Retrieval practice is best tool for learning

February, 2011

A large study has found studying scientific text by practicing retrieval produced greater long-term recall than studying by elaborating the information in concept maps.

I’ve talked about the importance of retrieval practice at length, so I’m pleased to report on the latest study to confirm its value. Indeed, this study demonstrates that practicing retrieval is a more effective strategy than elaborative studying.

In two studies, a total of 200 students studied texts on topics from different science disciplines. One group engaged in elaborative studying by creating concept maps. The second group read the texts, then put the material away and practiced recalling the concepts from the text. Both groups performed at about the same level on a test at the end of the study period. However, when the students were tested again a week later, the group that studied by practicing retrieval performed 50% better than the group that studied by creating concept maps.

The test involved understanding as well as memory, with some of the questions asking them to draw connections between things that weren't explicitly stated in the material.

The study also confirms that most students are poor at judging the success of their study habits. Asked to predict which technique would produce better results, most thought that concept mapping would be superior.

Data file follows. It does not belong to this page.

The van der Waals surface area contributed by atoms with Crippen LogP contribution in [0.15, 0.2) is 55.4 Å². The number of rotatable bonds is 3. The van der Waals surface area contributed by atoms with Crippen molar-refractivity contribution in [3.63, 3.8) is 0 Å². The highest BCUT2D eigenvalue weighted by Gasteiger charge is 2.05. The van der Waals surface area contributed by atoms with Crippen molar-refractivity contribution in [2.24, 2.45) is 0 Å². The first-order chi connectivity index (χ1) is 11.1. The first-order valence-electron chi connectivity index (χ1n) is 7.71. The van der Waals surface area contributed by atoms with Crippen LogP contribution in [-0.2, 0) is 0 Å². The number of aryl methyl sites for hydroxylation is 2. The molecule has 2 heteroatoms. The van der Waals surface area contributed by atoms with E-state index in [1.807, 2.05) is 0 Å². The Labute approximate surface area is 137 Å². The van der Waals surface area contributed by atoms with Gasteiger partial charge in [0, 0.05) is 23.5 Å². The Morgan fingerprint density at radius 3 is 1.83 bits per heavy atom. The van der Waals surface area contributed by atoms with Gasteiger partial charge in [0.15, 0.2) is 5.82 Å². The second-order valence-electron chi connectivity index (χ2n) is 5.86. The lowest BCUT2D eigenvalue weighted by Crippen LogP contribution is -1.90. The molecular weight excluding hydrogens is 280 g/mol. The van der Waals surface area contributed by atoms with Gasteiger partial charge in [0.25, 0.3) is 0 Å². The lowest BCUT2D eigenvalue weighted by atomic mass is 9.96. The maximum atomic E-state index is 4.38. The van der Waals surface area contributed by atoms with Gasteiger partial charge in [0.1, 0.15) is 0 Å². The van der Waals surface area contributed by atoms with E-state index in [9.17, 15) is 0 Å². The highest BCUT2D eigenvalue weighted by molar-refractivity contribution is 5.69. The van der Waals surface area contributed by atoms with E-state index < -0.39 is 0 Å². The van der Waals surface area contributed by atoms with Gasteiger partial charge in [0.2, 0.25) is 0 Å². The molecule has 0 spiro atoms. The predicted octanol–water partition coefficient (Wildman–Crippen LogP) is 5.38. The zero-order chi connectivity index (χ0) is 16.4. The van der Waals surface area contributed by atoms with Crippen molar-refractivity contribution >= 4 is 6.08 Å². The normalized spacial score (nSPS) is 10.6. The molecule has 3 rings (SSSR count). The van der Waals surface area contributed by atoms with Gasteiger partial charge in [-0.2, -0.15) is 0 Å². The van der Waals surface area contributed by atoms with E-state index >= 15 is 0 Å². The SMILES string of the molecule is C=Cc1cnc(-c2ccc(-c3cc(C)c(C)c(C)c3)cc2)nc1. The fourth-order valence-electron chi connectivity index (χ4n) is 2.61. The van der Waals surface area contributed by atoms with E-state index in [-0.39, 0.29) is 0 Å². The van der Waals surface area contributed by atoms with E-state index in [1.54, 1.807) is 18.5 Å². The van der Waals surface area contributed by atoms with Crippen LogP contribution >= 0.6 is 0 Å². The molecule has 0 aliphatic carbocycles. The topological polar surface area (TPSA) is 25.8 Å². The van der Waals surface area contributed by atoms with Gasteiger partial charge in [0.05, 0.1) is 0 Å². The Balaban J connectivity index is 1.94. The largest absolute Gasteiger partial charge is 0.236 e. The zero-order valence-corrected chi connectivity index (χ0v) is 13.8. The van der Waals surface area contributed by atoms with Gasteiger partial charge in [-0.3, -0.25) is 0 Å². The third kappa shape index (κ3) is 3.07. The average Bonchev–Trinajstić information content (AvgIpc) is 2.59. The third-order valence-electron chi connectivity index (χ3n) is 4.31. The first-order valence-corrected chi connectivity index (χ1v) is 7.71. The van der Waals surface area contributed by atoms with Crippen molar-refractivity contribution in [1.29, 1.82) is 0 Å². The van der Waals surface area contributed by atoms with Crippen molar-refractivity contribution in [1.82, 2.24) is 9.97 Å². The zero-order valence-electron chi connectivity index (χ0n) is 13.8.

The findings should certainly not be taken as a slur on concept mapping, which is a study strategy of proven effectiveness. Moreover, while concept mapping can be used solely as an elaborative study method (as it was in these experiments), it can also be used as a retrieval practice technique.


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In the first study, undergraduates studied English-Lithuanian word pairs, which were displayed on a screen one by one for 10 seconds.

What governs whether or not you’ll retrieve a memory? I’ve talked about the importance of retrieval cues, of the match between the cue and the memory code you’re trying to retrieve, of the strength of the connections leading to the code. But these all have to do with the memory code.

In an experiment to investigate why testing might improve learning, 118 students were given 48 English-Swahili translation pairs. An initial study trialwas followed by three blocks of practice trials. For one group, the practice trial involved a cued recall test followed by restudy.

Context is important for memory. Therefore it’s not surprising that shifting your mind’s focus to another context can impair recall — or help you forget.


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